Herr Maximilian Franz Otto von Strobel--the father of Orange County--came to Anaheim in 1865 to try his hand at grape farming and wine making.

The village had been founded in 1857 by German colonists, whose name for their planned community was a mixture of Spanish and German: Ana , from the Spanish-named Santa Ana River that nourished the land, and heim , the German word for home.

The Home on the Santa Ana River.

A native of Munich, in the then-kingdom of Bavaria, Strobel’s decision to settle in a German community was hardly remarkable. What set him apart from the other German colonists was his incredible odyssey before reaching the peaceful village on the Santa Ana River.

Strobel was born in 1826 and attended the University of Munich, taking a broad course of liberal studies. In 1848, he took part in a revolution that swept through most of Germany and was forced to flee Bavaria. He journeyed to England, to Canada, then to Washington, D.C., where in 1852 he secured a job as an apprentice engraver for the federal government.


In 1853, Strobel joined an exploratory and mapping expedition of what is now the upper Midwest. The expedition was led by Isaac Stevens, the governor of what was then called the Washington Territory. For some reason, Strobel had a falling out with the Stevens expedition and left, journeying south to Kansas, where he talked his way into a new exploratory trip being organized by Lt. Col. John Charles Fremont, the legendary “Pathfinder.”

A journal of Fremont’s fifth expedition notes that the former Army officer already had his full complement of men when Strobel approached the explorers at Shawnee Mission, Kan. Fremont said he had no need for him, but the stubborn Strobel kept talking, stressing the usefulness of his engraving skills in making maps. Fremont relented, and Strobel joined the expedition.

Events become fuzzy at this point.

Strobel apparently completed the Fremont expedition in Utah and journeyed to San Francisco. In 1855, he got caught up in the California-based schemes of William Walker, a soldier of fortune from Tennessee who had dreams of forming an American-dominated nation somewhere in Mexico or Nicaragua.

Strobel answered Walker’s call for mercenaries to go with him to civil-war-torn Nicaragua. No record has been found of Strobel’s rank or role in the so-called “Walker Filibuster,” but Strobel referred to himself thereafter as “major.” Walker allied himself with an insurgent faction, won key battles and ultimately took over as president--actually dictator--of Nicaragua. Walker and his remaining mercenaries fled in 1857 when the Nicaraguans turned on the Americans;whether Strobel left at that time is unclear.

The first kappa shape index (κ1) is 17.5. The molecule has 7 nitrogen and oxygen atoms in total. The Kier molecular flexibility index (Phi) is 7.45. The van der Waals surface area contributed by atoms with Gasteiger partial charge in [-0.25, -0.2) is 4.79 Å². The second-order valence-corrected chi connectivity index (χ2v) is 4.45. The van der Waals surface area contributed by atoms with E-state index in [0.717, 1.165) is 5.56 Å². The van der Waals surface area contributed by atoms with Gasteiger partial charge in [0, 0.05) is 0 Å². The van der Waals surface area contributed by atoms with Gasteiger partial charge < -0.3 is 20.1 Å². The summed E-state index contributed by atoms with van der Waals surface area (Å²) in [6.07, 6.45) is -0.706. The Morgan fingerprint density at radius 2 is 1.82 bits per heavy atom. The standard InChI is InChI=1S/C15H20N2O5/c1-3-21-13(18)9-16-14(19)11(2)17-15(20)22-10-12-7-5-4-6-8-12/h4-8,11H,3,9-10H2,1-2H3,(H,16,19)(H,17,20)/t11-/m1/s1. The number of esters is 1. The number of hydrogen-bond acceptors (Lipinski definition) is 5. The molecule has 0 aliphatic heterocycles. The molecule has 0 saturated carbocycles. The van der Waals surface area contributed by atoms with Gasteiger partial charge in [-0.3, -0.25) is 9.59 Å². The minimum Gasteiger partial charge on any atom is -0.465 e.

Also during the 1850s, Strobel somehow--possibly through engineering skills learned during his University of Munich studies--ingratiated himself into Fremont’s gold-mining operations in Mariposa County and gained a fraction of the mine’s ownership, which he sold in 1861. That money apparently became the wherewithal for his purchase of land in the community of Anaheim.

In 1867, two years after coming to Anaheim, Strobel raised money to drill for oil. He correctly believed that a rich oil deposit was under the Brea Canyon area. But he was unable to drill deeply enough and missed the gushers found in the same area a few decades later.

In 1870, the California Legislature granted incorporation to the “town of Anaheim.” The residents, still overwhelmingly first-generation German-Americans, elected their illustrious Herr Major Strobel the first mayor. And in the same year, Strobel took to Sacramento the petitions for county division he had been circulating since the previous year in Anaheim and other farm settlements of southeastern Los Angeles County.

Strobel failed in his bid to get the Legislature to vote for creation of a new county, and when his term as mayor of Anaheim was over, he moved on to other ventures.

He went to work for a land syndicate that proposed selling Santa Catalina Island to a group of British investors. Strobel sailed to London, and in early 1873 swung the deal for a then-astounding price of $1 million.

But the day the deal was to be closed, Strobel did not show up. “Search was made for him,” wrote J.M. Guinn in his “Historical and Biographical Record of Southern California,” published in 1902. “He was found in his room dead, dead on the very eve of success, for the sale of the island would have made him rich. Negotiations for the island were broken off by the death . . . . “

The father of Orange County died on Feb. 17, 1873, at age 47, alone and in cold, rainy London, far from the sunny land he had worked so hard to make into a separate political entity.